on Hotel Texas: An Art Exhibition for the President and Mrs. John F. Kennedy (Yale University Press)

At 11:00 pm on November 21, 1963, Air Force One landed at Carswell Air Force Base in Fort Worth, Texas. A motorcade took President and Mrs. John Kennedy to the Hotel Texas in Fort Worth. Having only narrowly won the state’s electoral votes in 1960, Kennedy intended his visit to unite and motivate local Democrats in advance of the 1964 presidential race. Since the death of her prematurely born son that summer, Jacqueline Kennedy had avoided the public. News of her plans to accompany the President created a sensation and elevated the political significance of the moment.

HotelTexasCover.jpgOn November 8, 1963, newspapers reported that Governor John Connally had requested the Fort Worth chamber of commerce to reserve 150 rooms in the Hotel Texas for the president’s visit. On Sunday, November 17, an art critic stringer for the Fort Worth Times named Owen Day read an article in the paper about JFK’s visit headlined “Suite Eight-Fifty … It’ll Be Famous.” But Day knew that suite 850 was hardly the hotel’s most luxurious unit. That distinction belonged to the Will Rogers suite on the thirteenth floor – assigned to Vice President Lyndon Johnson, son of Texas. On Monday the 18th, Day contacted an influential bank vice president and arts patron to propose fitting out the president’s drab three-room suite with art works from local museums and private collectors.

Sixteen paintings and sculptures were quickly collected. Thomas Eakins’ Swimmers and Van Gogh’s Road With Peasant Shouldering a Spade were hung respectively over the headboards of the President’s and his wife’s beds (in separate bedrooms). The living area included Picasso’s sculpture Angry Owl and works by Claude Monet, Henry Moore, Raoul Dufy, Franz Kline, Marsden Hartley, Charles Marion Russell, Morris Graves, Eros Pellini and others. One hundred catalogs were produced entitled “An Art Exhibition for the President and Mrs. John Kennedy.”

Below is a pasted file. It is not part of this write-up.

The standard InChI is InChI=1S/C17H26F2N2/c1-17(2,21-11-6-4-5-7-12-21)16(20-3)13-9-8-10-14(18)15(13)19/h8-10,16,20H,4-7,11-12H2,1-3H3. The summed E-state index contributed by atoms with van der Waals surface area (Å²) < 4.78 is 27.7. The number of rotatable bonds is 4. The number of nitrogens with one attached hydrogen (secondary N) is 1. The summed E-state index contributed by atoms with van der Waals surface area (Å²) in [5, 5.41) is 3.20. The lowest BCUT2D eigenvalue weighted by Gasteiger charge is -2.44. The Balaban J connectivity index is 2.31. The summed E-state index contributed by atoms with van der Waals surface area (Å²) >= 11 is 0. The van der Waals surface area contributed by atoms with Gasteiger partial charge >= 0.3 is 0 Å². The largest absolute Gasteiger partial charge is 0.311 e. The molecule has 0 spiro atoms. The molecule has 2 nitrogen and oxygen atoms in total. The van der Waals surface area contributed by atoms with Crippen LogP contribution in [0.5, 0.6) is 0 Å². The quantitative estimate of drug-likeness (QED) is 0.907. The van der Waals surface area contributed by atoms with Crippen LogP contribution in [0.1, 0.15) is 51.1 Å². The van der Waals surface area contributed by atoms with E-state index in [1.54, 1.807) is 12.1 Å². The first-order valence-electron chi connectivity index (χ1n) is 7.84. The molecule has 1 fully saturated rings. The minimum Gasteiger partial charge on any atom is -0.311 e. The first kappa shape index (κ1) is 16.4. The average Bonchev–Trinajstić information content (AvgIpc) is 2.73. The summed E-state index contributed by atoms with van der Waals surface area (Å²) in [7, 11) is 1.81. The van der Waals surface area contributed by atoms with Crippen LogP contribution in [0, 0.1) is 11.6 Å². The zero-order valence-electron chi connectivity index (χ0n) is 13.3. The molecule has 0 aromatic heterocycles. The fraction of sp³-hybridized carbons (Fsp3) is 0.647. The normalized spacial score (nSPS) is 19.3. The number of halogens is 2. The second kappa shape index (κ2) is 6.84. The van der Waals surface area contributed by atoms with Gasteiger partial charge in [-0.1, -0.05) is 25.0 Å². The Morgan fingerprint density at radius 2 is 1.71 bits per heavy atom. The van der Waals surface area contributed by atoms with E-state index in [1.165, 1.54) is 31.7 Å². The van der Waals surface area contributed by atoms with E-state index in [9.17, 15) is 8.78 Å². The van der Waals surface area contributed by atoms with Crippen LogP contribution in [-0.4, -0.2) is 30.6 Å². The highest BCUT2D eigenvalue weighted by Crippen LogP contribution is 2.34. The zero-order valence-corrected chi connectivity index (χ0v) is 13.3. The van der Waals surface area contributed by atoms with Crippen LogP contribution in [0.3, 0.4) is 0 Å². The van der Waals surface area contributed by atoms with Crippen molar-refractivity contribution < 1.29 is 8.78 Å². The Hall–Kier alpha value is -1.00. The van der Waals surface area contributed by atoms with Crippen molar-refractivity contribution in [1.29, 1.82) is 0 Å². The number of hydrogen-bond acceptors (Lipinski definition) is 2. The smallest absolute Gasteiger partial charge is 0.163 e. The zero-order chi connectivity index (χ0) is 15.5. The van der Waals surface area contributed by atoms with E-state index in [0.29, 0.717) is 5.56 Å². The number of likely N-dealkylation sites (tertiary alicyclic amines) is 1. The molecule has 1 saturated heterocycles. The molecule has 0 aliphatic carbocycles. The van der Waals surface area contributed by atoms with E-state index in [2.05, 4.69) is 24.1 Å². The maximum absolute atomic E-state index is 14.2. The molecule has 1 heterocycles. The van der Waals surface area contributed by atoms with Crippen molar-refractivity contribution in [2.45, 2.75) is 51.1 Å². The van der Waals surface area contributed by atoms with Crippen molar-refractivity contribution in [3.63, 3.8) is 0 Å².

Dallas3.jpgWhen the exhausted Kennedys arrived after midnight, they disregarded the art. Jackie thought they must be reproductions – this was Texas after all. She ended up sleeping under the Eakins, he beneath the Van Gogh. The next morning, on returning to the rooms after an early event, Jackie discovered the catalog and realized what her hosts had arranged. The President’s final phone call was placed to Ruth Carter Johnson who had pulled strings to obtain, transport and hang the art. Ninety minutes later he was assassinated in Dallas. (Kennedy did not observe the art and examined the catalog only to find out who was responsible for it.)

Now, the Dallas Museum of Art and the city’s Amon Carter Museum of American Art are restaging the “Hotel Texas” exhibit (running through September 15 at the former and from October 12 to January 12, 2014 at the latter). Yale University Press has published Hotel Texas, a book that not only presents the art but documents the history and considers the significance of the restaging. Four essays by Olivier Meslay, Scott Grant Barker, David Lubin and Alexander Nemerov cover the angles.